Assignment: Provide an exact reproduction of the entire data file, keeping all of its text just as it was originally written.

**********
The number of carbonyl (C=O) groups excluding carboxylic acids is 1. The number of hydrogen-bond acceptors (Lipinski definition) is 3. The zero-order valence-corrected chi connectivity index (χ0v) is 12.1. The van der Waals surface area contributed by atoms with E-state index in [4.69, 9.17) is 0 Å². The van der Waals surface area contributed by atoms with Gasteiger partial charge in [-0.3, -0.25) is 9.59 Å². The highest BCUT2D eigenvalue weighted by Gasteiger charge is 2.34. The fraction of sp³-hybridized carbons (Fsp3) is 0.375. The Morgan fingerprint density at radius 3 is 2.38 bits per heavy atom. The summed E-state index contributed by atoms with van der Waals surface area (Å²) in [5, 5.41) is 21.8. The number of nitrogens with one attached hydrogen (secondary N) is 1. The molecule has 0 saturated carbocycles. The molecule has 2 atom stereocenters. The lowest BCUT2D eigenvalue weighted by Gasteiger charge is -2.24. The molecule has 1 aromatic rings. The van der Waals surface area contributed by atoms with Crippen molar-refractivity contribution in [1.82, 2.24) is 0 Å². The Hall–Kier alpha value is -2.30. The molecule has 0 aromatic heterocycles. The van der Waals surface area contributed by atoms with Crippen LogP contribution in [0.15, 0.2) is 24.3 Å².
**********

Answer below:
The number of carbonyl (C=O) groups excluding carboxylic acids is 1. The number of hydrogen-bond acceptors (Lipinski definition) is 3. The zero-order valence-corrected chi connectivity index (χ0v) is 12.1. The van der Waals surface area contributed by atoms with E-state index in [4.69, 9.17) is 0 Å². The van der Waals surface area contributed by atoms with Gasteiger partial charge in [-0.3, -0.25) is 9.59 Å². The highest BCUT2D eigenvalue weighted by Gasteiger charge is 2.34. The fraction of sp³-hybridized carbons (Fsp3) is 0.375. The Morgan fingerprint density at radius 3 is 2.38 bits per heavy atom. The summed E-state index contributed by atoms with van der Waals surface area (Å²) in [5, 5.41) is 21.8. The number of nitrogens with one attached hydrogen (secondary N) is 1. The molecule has 0 saturated carbocycles. The molecule has 2 atom stereocenters. The lowest BCUT2D eigenvalue weighted by Gasteiger charge is -2.24. The molecule has 1 aromatic rings. The van der Waals surface area contributed by atoms with Crippen molar-refractivity contribution in [1.82, 2.24) is 0 Å². The Hall–Kier alpha value is -2.30. The molecule has 0 aromatic heterocycles. The van der Waals surface area contributed by atoms with Crippen LogP contribution in [0.15, 0.2) is 24.3 Å².